A thank-you note


Nonny writes a letter to express her gratitude to Sir for everything he has done for her in the last 6-9 months which led to her exceptional performance. 

During the last 6–9 months, me and some of my friends went through an intense experience during which we prepared relentlessly for the oncoming exams. Although I did not realise it then, reflecting upon those months has made me understand that this experience not only made our fantastic results possible, but it also changed all of us at a fundamental level, making us much more mature and responsible than we initially were.

This would not have been possible without Sir. I remember how he worked tirelessly to ensure our results – learning all of our subjects himself so that he could teach it to us in the best possible way, taking classes from morning to late evening while at the same time managing all the responsibilities of running the school. I also remember some of the times when he, exasperated at the lack of cooperation from our end, refused to take our classes, thereby forcing us to start taking more initiative.

The perfect illustration of this is our Calculus and Macroeconomics result. When we first started studying Macroeconomics on our own from the textbook, we understood little of the complex concepts. Some of our best scores were only in the range of 600–650. When Sir realised that we were unable to learn Macro by ourselves, he started teaching it to us. In a week’s time, every single one of us had gotten an 800 in the mock test. The story of Calculus is the same. After months of doing sums from the textbook without really applying our minds , we were all scoring around 600. To improve this dire situation, Sir started personally taking Calculus classes at the beginning of the Contest Week. By the time the Contest Week had ended, all of us had moved to 800.

Apart from these two subjects, my most memorable experience was the preparation for Literature. When me and Sir first got started on this impossibly difficult subject, he told me that in the end, I must get a perfect 800 in the subject test. I had not even believed it possible, given that most of the passages and poems that appeared on the test were nearly indecipherable to me. But once he set the target so high, I began to consciously work towards it. We read and discussed pieces of literature (primarily Shakespeare), analysed poems written by noted poets such as Wilfred Owen, and relentlessly solved many past question papers together.

During this preparation, something that struck me about Sir was that he always seemed genuinely interested in whatever we were doing. This particular trait of his was apparent no matter what the subject was – be it Mathematics , Chemistry or, in this case, Literature. Whenever he would see a poem that he really liked in one of the question papers we were solving, he would immediately look it up in the Internet and read some of the other poems written by the same author. Some of the junior students may remember the time when several poems were posted on Twitter and some of them were even discussed in the common meeting. That sudden love for poems came from the incomprehensible poems in the Literature papers. It is this reaction which is really the secret of success: being passionate about almost anything.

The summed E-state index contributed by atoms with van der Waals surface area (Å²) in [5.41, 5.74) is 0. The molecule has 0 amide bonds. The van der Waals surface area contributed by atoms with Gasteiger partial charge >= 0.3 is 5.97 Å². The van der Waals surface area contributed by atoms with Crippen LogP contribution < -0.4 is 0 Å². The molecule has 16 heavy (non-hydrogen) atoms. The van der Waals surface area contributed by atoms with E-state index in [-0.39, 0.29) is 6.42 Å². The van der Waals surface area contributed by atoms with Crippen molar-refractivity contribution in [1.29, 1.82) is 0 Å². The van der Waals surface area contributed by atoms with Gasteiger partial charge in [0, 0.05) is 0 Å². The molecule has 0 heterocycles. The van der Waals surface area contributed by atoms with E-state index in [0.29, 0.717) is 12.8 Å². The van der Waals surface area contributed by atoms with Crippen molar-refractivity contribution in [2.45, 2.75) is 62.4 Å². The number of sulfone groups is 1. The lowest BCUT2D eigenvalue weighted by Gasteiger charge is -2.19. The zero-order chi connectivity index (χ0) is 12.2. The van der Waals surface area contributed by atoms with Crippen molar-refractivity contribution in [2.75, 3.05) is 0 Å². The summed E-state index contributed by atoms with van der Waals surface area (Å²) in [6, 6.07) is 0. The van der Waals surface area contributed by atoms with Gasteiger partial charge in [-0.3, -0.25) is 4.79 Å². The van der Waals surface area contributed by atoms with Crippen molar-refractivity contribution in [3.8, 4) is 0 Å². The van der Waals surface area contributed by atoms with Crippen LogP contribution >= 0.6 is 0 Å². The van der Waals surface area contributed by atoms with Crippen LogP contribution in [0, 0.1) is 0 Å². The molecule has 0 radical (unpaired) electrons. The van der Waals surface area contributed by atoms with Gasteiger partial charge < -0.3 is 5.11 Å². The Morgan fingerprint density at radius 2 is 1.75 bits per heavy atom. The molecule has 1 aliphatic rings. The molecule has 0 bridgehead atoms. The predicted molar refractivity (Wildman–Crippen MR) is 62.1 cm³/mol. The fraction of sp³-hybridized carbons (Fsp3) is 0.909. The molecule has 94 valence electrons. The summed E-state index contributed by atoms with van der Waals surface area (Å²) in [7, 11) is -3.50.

He was always tolerant with me, but not always with the overall class. I particularly remember an incident when, fed up with our laziness and apathy, Sir suspended my entire class and told us that whoever was genuinely interested in learning would have to personally contact him and set up a time to meet. That jolted us out of our passivity, and forced us to actually make some effort on our end. It was times like these that helped us to stop being kids, and instead made us take initiative like adults.

Another experience that helped us grow up was the presence of the honour code. Whenever we give a mock exam in school, there is nobody monitoring us, making it extremely easy to cheat. Yet the thought does not even cross our minds, unlike many of the junior students who would probably jump at the opportunity. The implicit trust that Sir placed in us made us much more responsible and mature, because we did not want to do anything to risk losing that trust.

Overall, these last few months taught us that life does not merely consist of fun and frivolity, so much so that we sometimes feel exasperated by the junior classes when they are being lazy. But I doubt that we would have learnt much from this experience had it not been for Sir, who ensured that we actually underwent this difficult and intense experience without trying to avoid work or slack off. In the end, this experience did not only give us these great scores, but, perhaps more importantly, it made us grow up into adults.